Rocky Mountain News

HomeNewsLocal News

Flight 217: A miracle on the mountain

Published December 3, 2008 at 11:31 p.m.

Portrait of Matt Kotts holding a piece of his stroller at Steamboat Springs Airport.

Photo by Chris Schneider

Portrait of Matt Kotts holding a piece of his stroller at Steamboat Springs Airport.

Matt Kotts was on his mother's lap when Rocky Mountain Airways Flight 217, with ice-laden wings and failing instruments, slammed into a mountain 30 years ago today.

The flight was supposed to be a quick jump from Steamboat Springs over the Rockies into Denver.

That was on a good day.

But the frigid night of Dec. 4, 1978, turned very bad, before having a remarkably good - even miraculous - outcome.

Ed O'Brien, a historian with the Colorado Wing of the Civil Air Patrol, said Flight 217 is the biggest rescue in CAP history.

There were 20 passengers, including baby Matt and his mother, Marge Roosli, and a crew of two aboard the DeHavilland Twin Otter. Two people died - passenger Mary Kay Hardin, 25, of Steamboat Springs, and pilot Scott Allan Klopfenstein.

But rescue crews from the CAP, Rocky Mountain Rescue, Steamboat Springs Ski Patrol and others saved 20 people from freezing to death or dying of their injuries while stuck in the fuselage of the broken-apart airplane.

No day to be flying

There were many contributing factors to the crash, including heavy ice buildup on the plane's wings.

In a May 1979 report, the National Transportation Safety Board said Flight 217 never should have taken off because of the severe weather, attributing the crash to the icing and strong downdrafts.

Klopfenstein and co-pilot Gary Coleman realized they were in trouble and attempted to turn back rather than attempt the mountain crossing.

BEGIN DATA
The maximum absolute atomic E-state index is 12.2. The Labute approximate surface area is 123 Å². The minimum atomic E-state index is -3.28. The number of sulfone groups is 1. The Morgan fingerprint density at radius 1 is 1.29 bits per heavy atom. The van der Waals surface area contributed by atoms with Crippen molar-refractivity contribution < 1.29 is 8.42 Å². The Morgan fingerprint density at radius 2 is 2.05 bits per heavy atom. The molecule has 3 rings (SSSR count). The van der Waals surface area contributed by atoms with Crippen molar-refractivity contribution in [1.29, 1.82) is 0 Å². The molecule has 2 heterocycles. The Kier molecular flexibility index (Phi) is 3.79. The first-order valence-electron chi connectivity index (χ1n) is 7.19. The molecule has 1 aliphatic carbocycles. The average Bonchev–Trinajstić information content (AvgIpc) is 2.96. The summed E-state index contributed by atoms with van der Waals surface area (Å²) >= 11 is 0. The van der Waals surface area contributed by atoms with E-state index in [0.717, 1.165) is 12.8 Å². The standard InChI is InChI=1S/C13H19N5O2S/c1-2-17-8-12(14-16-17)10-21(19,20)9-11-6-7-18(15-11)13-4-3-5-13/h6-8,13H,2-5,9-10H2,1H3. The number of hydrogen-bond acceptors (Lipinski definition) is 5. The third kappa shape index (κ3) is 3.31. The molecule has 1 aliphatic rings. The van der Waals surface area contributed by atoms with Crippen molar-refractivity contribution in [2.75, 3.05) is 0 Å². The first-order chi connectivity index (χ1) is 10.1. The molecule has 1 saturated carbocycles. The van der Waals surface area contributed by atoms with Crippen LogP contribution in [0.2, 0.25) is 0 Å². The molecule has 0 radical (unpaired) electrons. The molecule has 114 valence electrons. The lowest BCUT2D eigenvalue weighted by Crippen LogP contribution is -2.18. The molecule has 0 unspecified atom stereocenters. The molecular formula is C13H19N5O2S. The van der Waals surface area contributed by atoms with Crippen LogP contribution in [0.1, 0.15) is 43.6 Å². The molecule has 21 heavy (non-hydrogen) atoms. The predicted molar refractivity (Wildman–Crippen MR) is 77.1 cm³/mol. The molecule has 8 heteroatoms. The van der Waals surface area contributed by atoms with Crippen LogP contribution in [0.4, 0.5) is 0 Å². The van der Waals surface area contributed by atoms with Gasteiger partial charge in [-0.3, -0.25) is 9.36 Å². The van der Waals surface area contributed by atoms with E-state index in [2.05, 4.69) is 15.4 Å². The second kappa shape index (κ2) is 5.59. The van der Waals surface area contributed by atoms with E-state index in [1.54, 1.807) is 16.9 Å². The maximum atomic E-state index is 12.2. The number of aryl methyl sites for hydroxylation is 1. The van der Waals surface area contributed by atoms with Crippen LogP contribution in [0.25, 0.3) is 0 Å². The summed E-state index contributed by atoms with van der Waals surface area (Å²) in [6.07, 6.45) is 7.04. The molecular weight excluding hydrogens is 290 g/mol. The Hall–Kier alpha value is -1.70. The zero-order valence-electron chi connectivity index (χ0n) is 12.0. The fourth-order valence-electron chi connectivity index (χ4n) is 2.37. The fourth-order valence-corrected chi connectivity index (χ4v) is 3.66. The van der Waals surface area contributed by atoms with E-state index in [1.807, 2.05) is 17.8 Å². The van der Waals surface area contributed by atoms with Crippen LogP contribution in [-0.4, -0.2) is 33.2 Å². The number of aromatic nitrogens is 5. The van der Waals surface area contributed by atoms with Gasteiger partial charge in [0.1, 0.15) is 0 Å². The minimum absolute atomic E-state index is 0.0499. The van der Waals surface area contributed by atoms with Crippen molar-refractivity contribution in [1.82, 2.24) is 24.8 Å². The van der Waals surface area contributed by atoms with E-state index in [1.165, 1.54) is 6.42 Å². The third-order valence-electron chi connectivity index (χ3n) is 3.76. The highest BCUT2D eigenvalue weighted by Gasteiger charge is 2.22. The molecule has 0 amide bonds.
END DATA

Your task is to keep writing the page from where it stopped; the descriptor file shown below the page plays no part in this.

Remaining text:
Then they lost radio contact with air traffic controllers at Denver Center in Longmont when the plane's aerial became caked in ice. They were within minutes of being back to the safety of the Steamboat airport, but flying some 400 feet lower than they thought, when the plane's right wing clipped a transmission tower on Buffalo Pass.

Flight 217 disappeared from air traffic control radar.

Denver Center contacted the CAP.

The ground search

Among the CAP ground team members was Jerry Alsum, an Aurora Fire Department paramedic, who had been a CAP cadet since high school. His father, Jim, had helped found the ground team after one of his brothers-in-law had been killed in a plane crash in 1963.

"There were a lot of things that went right," Jerry Alsum said of the amazing search and rescue on the bitterly cold night.

The rescue crew met in Idaho Springs and traveled west on U.S. 40 toward the Buffalo Pass area, roughly seven miles east of Steamboat Springs.

They ran into Dave Lindow, who was hauling a Sno-Cat, the big machines used for grooming ski slopes, among other tasks, on his tractor-trailer. They flagged him down, and he readily offered to help.

At the trailhead at Grizzly Creek campground, a few miles east of the crash site, they quickly learned the snow was too deep for their own snowmobiles.

So several members of the team boarded Lindow's machine and they set out.

The flickering of lights between Walden and Steamboat Springs - caused by the plane striking the power pole - helped narrow the search area.